Jesus Villalba-Lopez

Break 10:30 - 11:00

11:00 - 12:40

Oral Presentations: Spoofing and Adversarial Attacks

Device Feature based on Graph Fourier Transformation with Logarithmic Processing For Detection of Replay Speech Attacks (20m)

Spoofing detection in the wild: an investigation of approaches to improve generalisation (20m)

Meaningful Embeddings for Explainable Countermeasures (20m)

a-DCF: an architecture agnostic metric with application to spoofing-robust speaker verification (20m)

Unraveling Adversarial Examples against Speaker Identification - Techniques for Attack Detection and Victim Model Classification (20m)

Lunch 12:40 - 14:20

14:20 - 15:20

Discussion Panel 

Break 15:20 - 15:50

15:50 - 18:10

Oral Presentations: Speaker Diarization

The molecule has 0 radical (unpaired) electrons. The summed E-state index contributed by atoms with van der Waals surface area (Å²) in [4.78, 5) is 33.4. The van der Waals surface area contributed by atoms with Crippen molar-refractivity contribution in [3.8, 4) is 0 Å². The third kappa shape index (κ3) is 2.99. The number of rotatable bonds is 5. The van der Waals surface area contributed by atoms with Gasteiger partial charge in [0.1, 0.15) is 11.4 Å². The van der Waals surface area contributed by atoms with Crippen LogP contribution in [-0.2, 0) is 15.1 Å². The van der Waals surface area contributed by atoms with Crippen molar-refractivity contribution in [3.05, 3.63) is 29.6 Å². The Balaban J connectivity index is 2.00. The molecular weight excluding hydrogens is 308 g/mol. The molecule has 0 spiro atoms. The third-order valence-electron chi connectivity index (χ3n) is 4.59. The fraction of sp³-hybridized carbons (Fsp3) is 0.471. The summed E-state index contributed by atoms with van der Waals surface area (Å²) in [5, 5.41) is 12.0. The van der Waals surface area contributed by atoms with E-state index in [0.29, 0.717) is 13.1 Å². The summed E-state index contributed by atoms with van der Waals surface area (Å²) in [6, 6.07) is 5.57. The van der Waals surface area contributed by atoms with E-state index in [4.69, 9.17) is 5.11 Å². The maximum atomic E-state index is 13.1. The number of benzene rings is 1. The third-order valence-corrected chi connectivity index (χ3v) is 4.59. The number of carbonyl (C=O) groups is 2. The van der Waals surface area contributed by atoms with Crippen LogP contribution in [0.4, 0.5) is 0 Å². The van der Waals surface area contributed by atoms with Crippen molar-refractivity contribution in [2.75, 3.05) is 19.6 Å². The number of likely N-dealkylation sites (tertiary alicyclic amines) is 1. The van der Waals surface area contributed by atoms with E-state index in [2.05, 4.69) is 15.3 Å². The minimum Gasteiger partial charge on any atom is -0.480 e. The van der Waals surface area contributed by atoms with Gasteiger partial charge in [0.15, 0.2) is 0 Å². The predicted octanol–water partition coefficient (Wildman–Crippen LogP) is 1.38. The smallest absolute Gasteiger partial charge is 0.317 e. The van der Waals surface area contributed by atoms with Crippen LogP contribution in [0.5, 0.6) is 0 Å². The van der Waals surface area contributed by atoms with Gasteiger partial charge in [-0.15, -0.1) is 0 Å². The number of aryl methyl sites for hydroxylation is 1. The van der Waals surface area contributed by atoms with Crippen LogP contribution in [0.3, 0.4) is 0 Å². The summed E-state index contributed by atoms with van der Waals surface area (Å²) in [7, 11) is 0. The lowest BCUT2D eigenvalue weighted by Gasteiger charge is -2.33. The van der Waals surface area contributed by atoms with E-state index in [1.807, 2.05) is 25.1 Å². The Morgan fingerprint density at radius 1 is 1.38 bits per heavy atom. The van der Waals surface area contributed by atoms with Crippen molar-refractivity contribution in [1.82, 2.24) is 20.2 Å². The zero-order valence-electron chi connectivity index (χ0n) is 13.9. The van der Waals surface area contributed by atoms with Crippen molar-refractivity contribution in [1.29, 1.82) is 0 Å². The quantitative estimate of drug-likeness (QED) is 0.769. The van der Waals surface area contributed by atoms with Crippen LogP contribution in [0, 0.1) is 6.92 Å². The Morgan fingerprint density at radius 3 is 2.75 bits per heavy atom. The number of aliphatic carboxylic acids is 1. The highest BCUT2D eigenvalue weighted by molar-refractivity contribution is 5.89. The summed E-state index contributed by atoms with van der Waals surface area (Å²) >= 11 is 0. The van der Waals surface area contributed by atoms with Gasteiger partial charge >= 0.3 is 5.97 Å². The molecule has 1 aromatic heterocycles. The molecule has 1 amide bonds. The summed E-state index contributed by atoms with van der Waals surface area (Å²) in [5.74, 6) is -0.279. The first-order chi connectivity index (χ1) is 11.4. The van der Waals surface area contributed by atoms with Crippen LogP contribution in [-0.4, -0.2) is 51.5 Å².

On Speaker Attribution with SURT (20m)

Improving Speaker Assignment in Speaker-Attributed ASR for Real Meeting Applications (20m)

Leveraging Speaker Embeddings in End-to-End Neural Diarization for Two-Speaker Scenarios (20m)

PixIT: Joint Training of Speaker Diarization and Speech Separation from Real-world Multi-speaker Recordings (20m)

Do End-to-End Neural Diarization Attractors Need to Encode Speaker Characteristic Information? (20m)

Speaker Embeddings With Weakly Supervised Voice Activity Detection For Efficient Speaker Diarization (20m)

3MAS: a multitask, multilabel, multidataset semi-supervised audio segmentation model (20m)

Banquet: 18:10 - 22:00

Thursday 20th

8:30 - 9:50

Oral Presentations: The Emotion Recognition Challenge

Odyssey 2024 - Speech Emotion Recognition Challenge: Dataset, Baseline Framework, and Results (20m)

TalTech Systems for the Odyssey 2024 Emotion Recognition Challenge (20m)

1st Place Solution to Odyssey Emotion Recognition Challenge Task1: Tackling Class Imbalance Problem (20m)

Double Multi-Head Attention Multimodal System for Odyssey 2024 Speech Emotion Recognition Challenge (20m)

9:50 - 10:50

Keynote 4 : Toward Robust and Discriminative Emotional Speech Representations